IEA Biofuels reports

Action Aid list of recent reports

Policy Statement from the Parliamentary Under Secretary of State for Transport

Dr Ibbett can be contacted at:

University of Nottingham Mayfest

Universities have long had "Open Days" for propsective students, but having such events for the local population is a much more recent, and very welcome, phenomenon.

Nottingham University had their first open day for the community in 2009. The success of this initial event resulted in a bigger and better open day in 2010 and then in this years extravaganza called "Mayfest".

[See also 2012 May Fest (with pictures) and 2013 May Fest (with pictures)]

A free, day-long occasion held on May 7th, Mayfest is perhaps best descibed in the words of the programme - "Old favourites return to sit alongside many exciting new activities. The fantastically popular 'Thunder and Lightning' sessions are back, you can find out what it takes to be a vet, try some brain games or chat with scientists in the labs about the world-leading research being carried out on your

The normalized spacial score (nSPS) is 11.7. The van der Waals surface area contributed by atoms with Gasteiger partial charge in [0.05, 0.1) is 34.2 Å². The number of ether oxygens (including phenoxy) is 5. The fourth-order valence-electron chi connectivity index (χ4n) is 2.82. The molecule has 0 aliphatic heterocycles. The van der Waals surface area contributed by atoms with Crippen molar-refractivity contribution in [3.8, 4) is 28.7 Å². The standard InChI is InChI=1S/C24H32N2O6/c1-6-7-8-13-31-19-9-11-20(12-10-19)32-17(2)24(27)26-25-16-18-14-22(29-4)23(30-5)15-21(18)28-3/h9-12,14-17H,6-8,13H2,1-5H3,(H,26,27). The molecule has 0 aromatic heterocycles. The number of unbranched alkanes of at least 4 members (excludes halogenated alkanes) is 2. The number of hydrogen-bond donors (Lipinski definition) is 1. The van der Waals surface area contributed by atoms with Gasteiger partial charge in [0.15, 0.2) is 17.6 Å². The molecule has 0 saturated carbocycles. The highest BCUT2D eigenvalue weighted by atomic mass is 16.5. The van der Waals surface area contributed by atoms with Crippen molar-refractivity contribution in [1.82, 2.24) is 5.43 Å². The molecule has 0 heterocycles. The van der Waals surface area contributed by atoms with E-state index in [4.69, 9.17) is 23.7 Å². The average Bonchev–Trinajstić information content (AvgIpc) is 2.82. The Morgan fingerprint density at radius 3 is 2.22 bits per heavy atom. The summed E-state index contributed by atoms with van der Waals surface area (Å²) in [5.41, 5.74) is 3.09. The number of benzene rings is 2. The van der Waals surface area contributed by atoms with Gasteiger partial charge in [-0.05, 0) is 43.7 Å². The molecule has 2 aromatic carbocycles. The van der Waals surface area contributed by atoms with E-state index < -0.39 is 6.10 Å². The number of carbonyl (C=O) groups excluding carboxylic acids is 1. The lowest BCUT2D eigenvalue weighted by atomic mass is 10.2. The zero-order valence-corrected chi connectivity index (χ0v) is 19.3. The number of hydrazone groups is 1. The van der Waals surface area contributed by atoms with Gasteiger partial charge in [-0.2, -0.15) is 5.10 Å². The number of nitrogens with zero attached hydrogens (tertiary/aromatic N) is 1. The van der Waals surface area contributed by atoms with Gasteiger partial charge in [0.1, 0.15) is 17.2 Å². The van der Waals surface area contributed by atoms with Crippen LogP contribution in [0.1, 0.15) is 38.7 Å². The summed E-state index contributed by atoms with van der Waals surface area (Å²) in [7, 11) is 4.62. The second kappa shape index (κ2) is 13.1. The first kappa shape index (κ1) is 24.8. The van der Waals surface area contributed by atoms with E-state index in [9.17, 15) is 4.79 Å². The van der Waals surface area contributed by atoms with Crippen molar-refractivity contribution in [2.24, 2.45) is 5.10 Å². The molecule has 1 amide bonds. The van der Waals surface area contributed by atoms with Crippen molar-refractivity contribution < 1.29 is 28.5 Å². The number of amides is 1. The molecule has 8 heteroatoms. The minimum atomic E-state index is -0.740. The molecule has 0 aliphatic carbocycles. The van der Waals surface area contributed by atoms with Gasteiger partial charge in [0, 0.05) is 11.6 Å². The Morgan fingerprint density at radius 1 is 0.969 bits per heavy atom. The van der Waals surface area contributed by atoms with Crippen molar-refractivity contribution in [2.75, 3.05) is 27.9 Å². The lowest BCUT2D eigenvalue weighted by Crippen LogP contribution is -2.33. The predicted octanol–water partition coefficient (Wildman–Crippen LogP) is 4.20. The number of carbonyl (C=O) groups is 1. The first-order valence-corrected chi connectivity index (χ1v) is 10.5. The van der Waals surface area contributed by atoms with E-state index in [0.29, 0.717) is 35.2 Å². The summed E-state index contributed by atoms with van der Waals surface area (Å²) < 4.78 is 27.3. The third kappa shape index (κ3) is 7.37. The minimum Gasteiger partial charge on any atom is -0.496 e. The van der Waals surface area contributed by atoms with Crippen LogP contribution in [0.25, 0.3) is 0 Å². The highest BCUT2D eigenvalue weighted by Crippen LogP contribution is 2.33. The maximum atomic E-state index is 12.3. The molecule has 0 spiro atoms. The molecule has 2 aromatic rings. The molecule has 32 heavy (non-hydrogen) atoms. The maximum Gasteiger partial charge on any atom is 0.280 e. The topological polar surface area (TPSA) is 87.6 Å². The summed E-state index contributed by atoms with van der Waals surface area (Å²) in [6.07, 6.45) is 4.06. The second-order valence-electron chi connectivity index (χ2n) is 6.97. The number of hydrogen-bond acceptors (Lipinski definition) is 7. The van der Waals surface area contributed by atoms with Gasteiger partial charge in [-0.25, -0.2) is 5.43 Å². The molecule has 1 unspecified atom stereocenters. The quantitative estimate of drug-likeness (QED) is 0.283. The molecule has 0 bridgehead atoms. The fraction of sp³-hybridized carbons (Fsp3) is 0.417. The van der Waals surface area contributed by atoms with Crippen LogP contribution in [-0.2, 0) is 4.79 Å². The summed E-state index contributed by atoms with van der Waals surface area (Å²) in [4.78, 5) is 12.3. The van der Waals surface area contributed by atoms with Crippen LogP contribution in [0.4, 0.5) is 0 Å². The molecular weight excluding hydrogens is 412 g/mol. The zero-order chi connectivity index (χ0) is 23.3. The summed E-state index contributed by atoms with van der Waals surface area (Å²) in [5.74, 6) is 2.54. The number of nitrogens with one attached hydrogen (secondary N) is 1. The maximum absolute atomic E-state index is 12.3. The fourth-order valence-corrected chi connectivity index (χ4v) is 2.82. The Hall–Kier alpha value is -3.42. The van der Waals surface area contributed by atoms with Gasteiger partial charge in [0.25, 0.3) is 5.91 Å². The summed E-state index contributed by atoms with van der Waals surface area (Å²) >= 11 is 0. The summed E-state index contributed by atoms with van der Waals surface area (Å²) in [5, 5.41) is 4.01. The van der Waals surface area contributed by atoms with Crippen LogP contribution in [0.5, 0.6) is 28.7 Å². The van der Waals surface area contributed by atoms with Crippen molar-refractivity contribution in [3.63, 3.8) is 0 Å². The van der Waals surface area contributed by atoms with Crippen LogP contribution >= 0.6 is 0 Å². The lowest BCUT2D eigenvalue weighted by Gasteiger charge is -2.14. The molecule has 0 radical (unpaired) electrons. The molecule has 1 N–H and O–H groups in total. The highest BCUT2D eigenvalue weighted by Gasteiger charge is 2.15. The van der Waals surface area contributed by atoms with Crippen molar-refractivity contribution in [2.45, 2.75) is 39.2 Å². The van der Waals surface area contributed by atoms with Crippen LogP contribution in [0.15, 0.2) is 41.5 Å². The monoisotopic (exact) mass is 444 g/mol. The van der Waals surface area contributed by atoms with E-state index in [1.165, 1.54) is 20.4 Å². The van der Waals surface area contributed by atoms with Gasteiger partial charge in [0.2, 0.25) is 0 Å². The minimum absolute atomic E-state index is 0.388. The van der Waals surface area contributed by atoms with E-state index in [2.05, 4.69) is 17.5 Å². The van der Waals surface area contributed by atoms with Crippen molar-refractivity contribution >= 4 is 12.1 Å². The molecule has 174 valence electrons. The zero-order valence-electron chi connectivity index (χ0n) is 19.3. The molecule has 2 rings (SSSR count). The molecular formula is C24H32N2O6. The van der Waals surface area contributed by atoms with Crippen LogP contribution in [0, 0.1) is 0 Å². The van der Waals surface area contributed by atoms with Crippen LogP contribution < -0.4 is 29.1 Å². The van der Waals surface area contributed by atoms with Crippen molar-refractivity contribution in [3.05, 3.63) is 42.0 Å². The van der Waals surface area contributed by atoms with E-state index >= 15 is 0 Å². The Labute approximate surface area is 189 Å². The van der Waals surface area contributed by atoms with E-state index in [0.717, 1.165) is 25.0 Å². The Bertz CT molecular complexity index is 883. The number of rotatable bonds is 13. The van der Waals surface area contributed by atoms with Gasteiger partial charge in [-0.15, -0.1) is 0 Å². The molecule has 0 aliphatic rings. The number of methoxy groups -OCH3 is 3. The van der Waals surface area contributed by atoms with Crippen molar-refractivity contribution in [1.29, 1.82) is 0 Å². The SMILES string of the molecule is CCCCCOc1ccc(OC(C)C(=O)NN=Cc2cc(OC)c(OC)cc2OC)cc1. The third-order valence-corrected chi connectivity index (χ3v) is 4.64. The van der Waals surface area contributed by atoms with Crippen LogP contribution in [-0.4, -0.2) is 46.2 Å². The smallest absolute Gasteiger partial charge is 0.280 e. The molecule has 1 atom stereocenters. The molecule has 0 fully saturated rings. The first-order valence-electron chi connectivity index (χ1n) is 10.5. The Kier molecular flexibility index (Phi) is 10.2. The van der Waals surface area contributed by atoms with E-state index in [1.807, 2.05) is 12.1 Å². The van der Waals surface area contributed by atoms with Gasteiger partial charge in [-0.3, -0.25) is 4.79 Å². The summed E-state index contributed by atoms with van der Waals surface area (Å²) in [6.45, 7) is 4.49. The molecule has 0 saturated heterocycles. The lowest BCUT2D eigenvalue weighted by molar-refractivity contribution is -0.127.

doorstep. Or you could explore our campus with a tour of the secret gardens. We’re a major employer in the region, so you’ll also be able to find out about opportunities to work or study here."

The programme goes on to give a comprehensive listing of all the events taking place which cover subjects as diverse as archaeology, astronomy, biology, geography, physics and eco-housing !

Having been to the (much smaller) 2009 event and enjoyed it tremendously, Nottingham Science Blog (NSB) was very excited about the 2011 gig and found that, quite simply, there was not enough time in the day to fit in all the stuff that there was to do and see. The wee ones also really enjoyed the event, especially the "Thunder and lightning" demonstration. . .